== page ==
Amount of methamphetamine seized at New Zealand border jumps 74% this year
âOrganized crime groups are using the legitimate supply chain to hide and import their goods, so with this massive disruption [last year], it’s only a matter of time before they bounce back and that’s what we see here.
âThey use the fast freight and air freight flows to be able to facilitate their imports. We always see freight shipments go by. [but] the reality is that the vast majority of our drug interceptions are in the mail and air cargo space. “
Organized crime groups see New Zealand as an attractive market, Berry said.
âI describe it as the ‘push sourcing model’ where they use their ties to traditional organized crime groups like motorcycle gangs and use them to do distribution.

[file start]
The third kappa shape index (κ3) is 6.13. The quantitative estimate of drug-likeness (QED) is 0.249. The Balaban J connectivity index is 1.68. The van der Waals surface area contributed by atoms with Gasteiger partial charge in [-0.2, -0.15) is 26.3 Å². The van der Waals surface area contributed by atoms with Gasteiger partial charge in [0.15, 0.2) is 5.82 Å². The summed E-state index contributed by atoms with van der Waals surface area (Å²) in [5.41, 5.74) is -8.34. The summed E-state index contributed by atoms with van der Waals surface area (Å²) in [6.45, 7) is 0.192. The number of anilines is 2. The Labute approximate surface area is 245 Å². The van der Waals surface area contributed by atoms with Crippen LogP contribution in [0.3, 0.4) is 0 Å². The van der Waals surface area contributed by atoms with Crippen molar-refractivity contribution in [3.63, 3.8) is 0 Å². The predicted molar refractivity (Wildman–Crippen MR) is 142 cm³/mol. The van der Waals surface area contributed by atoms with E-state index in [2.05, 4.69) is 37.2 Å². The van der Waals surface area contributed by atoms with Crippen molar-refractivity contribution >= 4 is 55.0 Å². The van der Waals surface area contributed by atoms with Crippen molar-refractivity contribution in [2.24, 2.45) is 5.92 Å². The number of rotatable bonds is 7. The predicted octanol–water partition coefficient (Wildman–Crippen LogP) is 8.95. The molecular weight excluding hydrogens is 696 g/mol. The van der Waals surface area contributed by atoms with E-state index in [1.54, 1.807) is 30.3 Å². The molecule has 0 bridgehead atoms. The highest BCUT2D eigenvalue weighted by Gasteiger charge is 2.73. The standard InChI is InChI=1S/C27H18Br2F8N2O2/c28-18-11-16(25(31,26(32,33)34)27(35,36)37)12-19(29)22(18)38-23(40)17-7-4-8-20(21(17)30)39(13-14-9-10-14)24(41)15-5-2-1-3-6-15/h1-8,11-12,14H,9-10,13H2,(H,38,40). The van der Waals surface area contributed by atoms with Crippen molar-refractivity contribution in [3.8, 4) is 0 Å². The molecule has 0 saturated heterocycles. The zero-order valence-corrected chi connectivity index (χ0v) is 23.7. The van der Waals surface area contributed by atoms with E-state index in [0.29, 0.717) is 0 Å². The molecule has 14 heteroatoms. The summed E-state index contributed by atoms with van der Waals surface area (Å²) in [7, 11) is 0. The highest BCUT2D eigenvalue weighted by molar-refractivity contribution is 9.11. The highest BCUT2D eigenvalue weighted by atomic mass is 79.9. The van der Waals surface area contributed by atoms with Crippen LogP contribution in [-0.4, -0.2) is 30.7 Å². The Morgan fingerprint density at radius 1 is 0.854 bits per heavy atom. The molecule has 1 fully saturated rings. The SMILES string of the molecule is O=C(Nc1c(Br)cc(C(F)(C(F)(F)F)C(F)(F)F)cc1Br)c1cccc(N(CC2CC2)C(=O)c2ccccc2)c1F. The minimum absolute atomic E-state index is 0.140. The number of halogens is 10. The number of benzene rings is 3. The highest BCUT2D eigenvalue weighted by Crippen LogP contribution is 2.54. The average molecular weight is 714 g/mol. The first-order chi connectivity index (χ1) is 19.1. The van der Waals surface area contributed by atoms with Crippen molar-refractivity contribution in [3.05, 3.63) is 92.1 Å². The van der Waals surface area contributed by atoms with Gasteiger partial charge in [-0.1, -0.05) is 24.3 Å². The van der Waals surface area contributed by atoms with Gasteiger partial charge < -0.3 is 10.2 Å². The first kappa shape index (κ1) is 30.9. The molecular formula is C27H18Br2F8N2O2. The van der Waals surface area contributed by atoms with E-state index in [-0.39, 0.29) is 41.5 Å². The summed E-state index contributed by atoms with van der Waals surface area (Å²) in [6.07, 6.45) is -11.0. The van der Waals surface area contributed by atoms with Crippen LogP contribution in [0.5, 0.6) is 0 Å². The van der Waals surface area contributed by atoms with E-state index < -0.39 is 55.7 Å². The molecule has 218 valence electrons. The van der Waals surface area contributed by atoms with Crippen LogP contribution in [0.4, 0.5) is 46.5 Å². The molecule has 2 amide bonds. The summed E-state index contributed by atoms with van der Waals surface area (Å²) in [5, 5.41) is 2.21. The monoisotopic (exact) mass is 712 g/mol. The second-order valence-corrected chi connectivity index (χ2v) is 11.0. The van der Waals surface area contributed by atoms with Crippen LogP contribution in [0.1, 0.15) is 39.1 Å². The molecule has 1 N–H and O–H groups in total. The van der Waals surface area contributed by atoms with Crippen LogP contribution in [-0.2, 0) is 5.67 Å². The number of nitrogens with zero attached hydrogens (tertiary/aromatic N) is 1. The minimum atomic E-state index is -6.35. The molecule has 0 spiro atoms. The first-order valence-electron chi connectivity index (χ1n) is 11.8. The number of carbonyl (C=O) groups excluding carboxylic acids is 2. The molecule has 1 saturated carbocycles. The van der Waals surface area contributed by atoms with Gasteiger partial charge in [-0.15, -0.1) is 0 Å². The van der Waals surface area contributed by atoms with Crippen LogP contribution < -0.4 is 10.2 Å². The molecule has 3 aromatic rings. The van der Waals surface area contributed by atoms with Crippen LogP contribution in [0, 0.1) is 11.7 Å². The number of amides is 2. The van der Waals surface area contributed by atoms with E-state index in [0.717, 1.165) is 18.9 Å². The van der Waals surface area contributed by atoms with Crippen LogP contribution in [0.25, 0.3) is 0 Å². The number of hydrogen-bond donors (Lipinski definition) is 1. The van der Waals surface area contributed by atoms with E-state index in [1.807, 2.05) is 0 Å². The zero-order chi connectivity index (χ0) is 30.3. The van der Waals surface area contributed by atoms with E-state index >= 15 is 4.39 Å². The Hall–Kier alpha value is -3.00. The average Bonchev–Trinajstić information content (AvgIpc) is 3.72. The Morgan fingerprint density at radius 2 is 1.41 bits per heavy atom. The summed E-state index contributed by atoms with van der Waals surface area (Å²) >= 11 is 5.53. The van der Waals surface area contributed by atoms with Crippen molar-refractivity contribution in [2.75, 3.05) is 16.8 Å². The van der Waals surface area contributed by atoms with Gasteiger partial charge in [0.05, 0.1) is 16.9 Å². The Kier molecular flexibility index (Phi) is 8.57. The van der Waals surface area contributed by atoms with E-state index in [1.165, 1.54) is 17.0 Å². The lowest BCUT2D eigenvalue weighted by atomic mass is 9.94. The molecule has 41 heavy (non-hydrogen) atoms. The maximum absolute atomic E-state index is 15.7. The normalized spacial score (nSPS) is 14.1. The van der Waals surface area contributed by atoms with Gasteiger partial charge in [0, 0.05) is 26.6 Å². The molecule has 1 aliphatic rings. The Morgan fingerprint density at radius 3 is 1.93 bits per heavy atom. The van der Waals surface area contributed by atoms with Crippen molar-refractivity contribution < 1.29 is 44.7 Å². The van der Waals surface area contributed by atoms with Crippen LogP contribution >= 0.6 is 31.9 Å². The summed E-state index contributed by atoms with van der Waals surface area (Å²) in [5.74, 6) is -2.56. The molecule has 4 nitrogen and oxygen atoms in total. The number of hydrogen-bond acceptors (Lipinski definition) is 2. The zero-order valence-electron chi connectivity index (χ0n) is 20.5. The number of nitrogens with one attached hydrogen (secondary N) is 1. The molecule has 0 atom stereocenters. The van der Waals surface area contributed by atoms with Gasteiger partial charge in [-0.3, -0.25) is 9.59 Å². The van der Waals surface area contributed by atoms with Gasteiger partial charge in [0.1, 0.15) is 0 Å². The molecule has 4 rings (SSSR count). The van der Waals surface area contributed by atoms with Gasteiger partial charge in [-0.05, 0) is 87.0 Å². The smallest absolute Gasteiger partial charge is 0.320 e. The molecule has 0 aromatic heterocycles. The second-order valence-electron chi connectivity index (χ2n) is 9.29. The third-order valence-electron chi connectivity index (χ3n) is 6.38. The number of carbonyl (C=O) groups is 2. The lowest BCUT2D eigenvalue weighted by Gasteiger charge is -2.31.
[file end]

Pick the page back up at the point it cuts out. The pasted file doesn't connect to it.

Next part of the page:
âTwenty years ago a kilo crossing the border was huge – now we regularly see hundreds of kilos.
âAir cargo and mail flows are generally smaller amounts – less than 20 kg at a time – but it can be impregnated, it can be in liquid suspension, it can be concealed in everyday objects, it can be. in the coating of boxes. We are therefore working closely with our international partners to identify trends, because most of the time these are not one-off seizures. ”
Sharing information gives authorities the best chance of intercepting drugs at the border, Berry said.
He said that organized crime groups are not interested in anything other than money.
âThe damage it is doing to our communities is enormous – the damage it is doing to our reputation, our country as a whole is enormous, so we need to make real efforts in a whole government response to deal with it. to that.
“We’re seeing a steady increase in foreclosures and it’s fantastic. We’re working the supply chain to stop this stuff. [from] even arrive in New Zealand. “